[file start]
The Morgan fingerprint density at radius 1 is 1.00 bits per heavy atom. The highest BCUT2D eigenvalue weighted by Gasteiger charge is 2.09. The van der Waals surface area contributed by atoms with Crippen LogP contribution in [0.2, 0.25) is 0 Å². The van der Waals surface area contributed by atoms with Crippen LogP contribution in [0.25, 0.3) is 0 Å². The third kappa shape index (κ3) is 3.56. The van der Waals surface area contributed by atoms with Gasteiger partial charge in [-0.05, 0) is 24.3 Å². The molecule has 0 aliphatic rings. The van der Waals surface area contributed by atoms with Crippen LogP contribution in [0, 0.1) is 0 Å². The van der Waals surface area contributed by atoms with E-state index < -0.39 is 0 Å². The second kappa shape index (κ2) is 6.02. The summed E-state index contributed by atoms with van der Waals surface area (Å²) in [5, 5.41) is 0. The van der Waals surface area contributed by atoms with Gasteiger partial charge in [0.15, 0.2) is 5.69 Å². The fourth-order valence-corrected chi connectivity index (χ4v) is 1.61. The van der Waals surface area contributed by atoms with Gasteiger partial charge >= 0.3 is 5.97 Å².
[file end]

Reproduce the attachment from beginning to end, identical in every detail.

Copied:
The Morgan fingerprint density at radius 1 is 1.00 bits per heavy atom. The highest BCUT2D eigenvalue weighted by Gasteiger charge is 2.09. The van der Waals surface area contributed by atoms with Crippen LogP contribution in [0.2, 0.25) is 0 Å². The van der Waals surface area contributed by atoms with Crippen LogP contribution in [0.25, 0.3) is 0 Å². The third kappa shape index (κ3) is 3.56. The van der Waals surface area contributed by atoms with Gasteiger partial charge in [-0.05, 0) is 24.3 Å². The molecule has 0 aliphatic rings. The van der Waals surface area contributed by atoms with Crippen LogP contribution in [0, 0.1) is 0 Å². The van der Waals surface area contributed by atoms with E-state index < -0.39 is 0 Å². The second kappa shape index (κ2) is 6.02. The summed E-state index contributed by atoms with van der Waals surface area (Å²) in [5, 5.41) is 0. The van der Waals surface area contributed by atoms with Gasteiger partial charge in [0.15, 0.2) is 5.69 Å². The fourth-order valence-corrected chi connectivity index (χ4v) is 1.61. The van der Waals surface area contributed by atoms with Gasteiger partial charge >= 0.3 is 5.97 Å².